Based on what others have told me, if you use Kiwi Experience or Stray, you should expect the buses to be crowded and a bit noisier due to the social aspect of the service. A lot of backpackers really prefer this, so that’s not meant as a negative (necessarily). But it’s definitely seen as more of a party backpacker bus for younger travelers (working as a housekeeper while I was NZ, we all sighed when the big green bus rolled in every day). I can’t speak to the comfort level or the quality of the interiors etc.

inside of a train with picturesque windows

Traveling New Zealand by Train

In general, I absolutely love train travel. If I can take a train to get somewhere, I’ll take it. I was extra excited to use the trains while I was in New Zealand, and tried to plan things out so that I could take each of the scenic routes available (I only ended up being able to take one route). The prices are quite expensive compared to other transportation options, but I think it’s well worth it for the experience.

New Zealand Train Routes

New Zealand’s Kiwi Rail operates three scenic train journeys throughout the country:

  • Northern Explorer – Runs between Auckland and Wellington on the North Island.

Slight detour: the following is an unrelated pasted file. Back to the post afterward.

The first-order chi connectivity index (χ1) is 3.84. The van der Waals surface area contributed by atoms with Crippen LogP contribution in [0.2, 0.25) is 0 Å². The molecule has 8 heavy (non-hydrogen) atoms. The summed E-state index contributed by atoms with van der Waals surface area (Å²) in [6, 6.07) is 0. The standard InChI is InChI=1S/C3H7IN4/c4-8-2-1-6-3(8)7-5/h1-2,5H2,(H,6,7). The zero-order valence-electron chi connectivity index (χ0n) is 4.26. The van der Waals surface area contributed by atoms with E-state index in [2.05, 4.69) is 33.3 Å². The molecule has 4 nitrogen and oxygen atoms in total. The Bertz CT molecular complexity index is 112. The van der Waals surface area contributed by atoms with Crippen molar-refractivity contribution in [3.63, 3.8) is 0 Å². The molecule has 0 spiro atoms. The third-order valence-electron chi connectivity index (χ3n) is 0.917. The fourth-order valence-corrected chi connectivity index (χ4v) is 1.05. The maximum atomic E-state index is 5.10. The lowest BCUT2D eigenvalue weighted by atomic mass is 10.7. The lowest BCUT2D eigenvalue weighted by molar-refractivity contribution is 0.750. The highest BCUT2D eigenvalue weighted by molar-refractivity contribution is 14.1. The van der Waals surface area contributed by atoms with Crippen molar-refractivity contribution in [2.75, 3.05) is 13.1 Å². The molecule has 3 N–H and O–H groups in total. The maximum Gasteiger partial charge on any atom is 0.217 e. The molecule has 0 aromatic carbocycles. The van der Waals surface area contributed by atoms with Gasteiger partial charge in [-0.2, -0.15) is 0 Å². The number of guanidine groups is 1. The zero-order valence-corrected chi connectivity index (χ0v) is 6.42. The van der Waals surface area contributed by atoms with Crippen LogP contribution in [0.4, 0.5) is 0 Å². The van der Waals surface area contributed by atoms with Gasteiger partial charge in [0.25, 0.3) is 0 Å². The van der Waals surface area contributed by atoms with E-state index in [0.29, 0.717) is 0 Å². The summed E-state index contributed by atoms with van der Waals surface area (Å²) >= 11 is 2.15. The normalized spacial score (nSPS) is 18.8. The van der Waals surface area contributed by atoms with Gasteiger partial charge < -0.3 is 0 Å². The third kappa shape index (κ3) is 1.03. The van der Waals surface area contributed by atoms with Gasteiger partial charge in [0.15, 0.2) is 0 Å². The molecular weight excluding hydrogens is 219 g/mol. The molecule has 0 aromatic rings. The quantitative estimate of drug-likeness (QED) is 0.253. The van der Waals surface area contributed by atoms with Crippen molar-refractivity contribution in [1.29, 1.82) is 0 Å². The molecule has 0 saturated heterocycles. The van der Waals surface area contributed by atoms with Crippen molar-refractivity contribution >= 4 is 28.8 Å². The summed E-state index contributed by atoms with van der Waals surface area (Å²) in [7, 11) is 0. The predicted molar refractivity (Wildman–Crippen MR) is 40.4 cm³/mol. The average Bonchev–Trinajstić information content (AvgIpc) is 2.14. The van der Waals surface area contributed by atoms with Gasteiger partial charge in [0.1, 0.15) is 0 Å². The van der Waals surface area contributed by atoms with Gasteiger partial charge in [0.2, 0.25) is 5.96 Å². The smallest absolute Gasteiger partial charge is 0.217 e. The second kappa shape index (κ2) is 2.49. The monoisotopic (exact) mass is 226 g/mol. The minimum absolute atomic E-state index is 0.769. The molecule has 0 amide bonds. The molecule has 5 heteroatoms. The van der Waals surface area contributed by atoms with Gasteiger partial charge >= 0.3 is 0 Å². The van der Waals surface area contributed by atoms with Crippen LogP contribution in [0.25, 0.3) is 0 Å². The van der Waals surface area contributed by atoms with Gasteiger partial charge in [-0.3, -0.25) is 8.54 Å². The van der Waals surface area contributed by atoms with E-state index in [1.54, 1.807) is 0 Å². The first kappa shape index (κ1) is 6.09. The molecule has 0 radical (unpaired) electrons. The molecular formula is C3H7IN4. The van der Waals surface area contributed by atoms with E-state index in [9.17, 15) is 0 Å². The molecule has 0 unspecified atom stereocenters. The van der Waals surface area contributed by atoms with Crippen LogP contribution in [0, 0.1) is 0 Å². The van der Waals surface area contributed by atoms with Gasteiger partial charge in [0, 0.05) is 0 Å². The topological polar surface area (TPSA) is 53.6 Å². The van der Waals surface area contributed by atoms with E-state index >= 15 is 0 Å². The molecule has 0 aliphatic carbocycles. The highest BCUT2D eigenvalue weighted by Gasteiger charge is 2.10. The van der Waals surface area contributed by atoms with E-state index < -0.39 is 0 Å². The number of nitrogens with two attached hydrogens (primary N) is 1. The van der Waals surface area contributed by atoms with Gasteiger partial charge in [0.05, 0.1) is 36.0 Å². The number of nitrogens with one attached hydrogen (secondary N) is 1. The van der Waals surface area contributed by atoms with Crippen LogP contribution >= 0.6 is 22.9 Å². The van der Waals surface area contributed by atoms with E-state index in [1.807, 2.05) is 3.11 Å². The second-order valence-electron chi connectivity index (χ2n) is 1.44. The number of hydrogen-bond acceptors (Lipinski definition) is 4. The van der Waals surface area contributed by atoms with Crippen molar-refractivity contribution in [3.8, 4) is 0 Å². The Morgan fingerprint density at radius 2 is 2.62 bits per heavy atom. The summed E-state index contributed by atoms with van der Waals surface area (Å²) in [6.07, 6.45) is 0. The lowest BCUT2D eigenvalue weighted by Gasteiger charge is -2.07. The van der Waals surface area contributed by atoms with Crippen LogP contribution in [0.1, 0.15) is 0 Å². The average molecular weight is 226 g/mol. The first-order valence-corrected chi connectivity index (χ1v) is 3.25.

• TranzAlpine – Runs between Christchurch and Greymouth on the South Island.
  • Coastal Pacific – Runs from Picton to Christchurch on the South Island.

You could actually see quite a bit by taking the scenic trains. While there are only three routes, they stop in multiple places along the way, most of which are popular spots to visit. You can purchase stop-overs on these routes if you want to spend a day somewhere before re-boarding the train to move on to the next stop.

Start in Auckland, make some stops along the central corridor of the North Island on your way to Wellington. Then take the Cook Strait Ferry from Wellington to Picton, and catch the Coastal Pacific to make your way to Kaikoura and Christchurch. Spend a couple days in Christchurch, then board the TranzAlpine to cross over to the west coast of the South Island, with a stop at Arthur’s Pass on the way.

This definitely misses out on the Southern region of the South Island, and frankly a lot of other great spots too. But if you are really into train travel, this would be a fun route to take. I wanted to do this, but the Coastal Pacific closed due to the Kaikoura Earthquake while I was in New Zealand (it has since re-opened).

I wrote an entire post about my experience on the Northern Explorer train, and I added in a lot more details about traveling New Zealand by Train. So if you’re interested, I recommend reading that post as well!

seating inside of an empty airport

Traveling New Zealand by Plane

Flying is the least fun way to travel New Zealand if you ask me. The country is so beautiful, you don’t want to miss any of it along the way! And since the country is so small, no trip is really that long (or you know, maybe that’s just because I’m from the U.S., where you need DAYS to drive even just half way across the country.)

I only flew within New Zealand at the end of my trip, when I needed to quickly get from the South Island back to Auckland to catch my flight out of the country. However, if you are looking to jump from city to city, or from island to island, quickly, then flying will be the best option.